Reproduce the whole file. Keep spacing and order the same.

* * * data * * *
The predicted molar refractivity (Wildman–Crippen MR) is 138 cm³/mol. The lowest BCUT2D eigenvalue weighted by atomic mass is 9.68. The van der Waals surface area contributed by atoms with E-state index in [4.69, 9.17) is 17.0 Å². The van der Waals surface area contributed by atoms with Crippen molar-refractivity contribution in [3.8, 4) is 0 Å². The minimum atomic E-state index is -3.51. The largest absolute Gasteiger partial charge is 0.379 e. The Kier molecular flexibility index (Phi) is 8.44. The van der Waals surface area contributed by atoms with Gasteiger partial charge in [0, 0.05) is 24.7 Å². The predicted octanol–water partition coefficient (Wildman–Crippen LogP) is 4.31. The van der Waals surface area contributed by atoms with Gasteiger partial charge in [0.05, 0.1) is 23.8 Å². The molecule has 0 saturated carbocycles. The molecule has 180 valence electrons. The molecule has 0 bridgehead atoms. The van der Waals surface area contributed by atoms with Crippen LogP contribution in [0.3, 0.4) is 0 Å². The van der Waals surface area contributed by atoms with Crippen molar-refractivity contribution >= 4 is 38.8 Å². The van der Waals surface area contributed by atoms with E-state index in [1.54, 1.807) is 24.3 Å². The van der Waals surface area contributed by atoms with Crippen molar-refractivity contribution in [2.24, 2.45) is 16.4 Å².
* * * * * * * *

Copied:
The predicted molar refractivity (Wildman–Crippen MR) is 138 cm³/mol. The lowest BCUT2D eigenvalue weighted by atomic mass is 9.68. The van der Waals surface area contributed by atoms with E-state index in [4.69, 9.17) is 17.0 Å². The van der Waals surface area contributed by atoms with Crippen molar-refractivity contribution in [3.8, 4) is 0 Å². The minimum atomic E-state index is -3.51. The largest absolute Gasteiger partial charge is 0.379 e. The Kier molecular flexibility index (Phi) is 8.44. The van der Waals surface area contributed by atoms with Gasteiger partial charge in [0, 0.05) is 24.7 Å². The predicted octanol–water partition coefficient (Wildman–Crippen LogP) is 4.31. The van der Waals surface area contributed by atoms with Gasteiger partial charge in [0.05, 0.1) is 23.8 Å². The molecule has 0 saturated carbocycles. The molecule has 180 valence electrons. The molecule has 0 bridgehead atoms. The van der Waals surface area contributed by atoms with Crippen LogP contribution in [0.3, 0.4) is 0 Å². The van der Waals surface area contributed by atoms with Crippen molar-refractivity contribution >= 4 is 38.8 Å². The van der Waals surface area contributed by atoms with E-state index in [1.54, 1.807) is 24.3 Å². The van der Waals surface area contributed by atoms with Crippen molar-refractivity contribution in [2.24, 2.45) is 16.4 Å².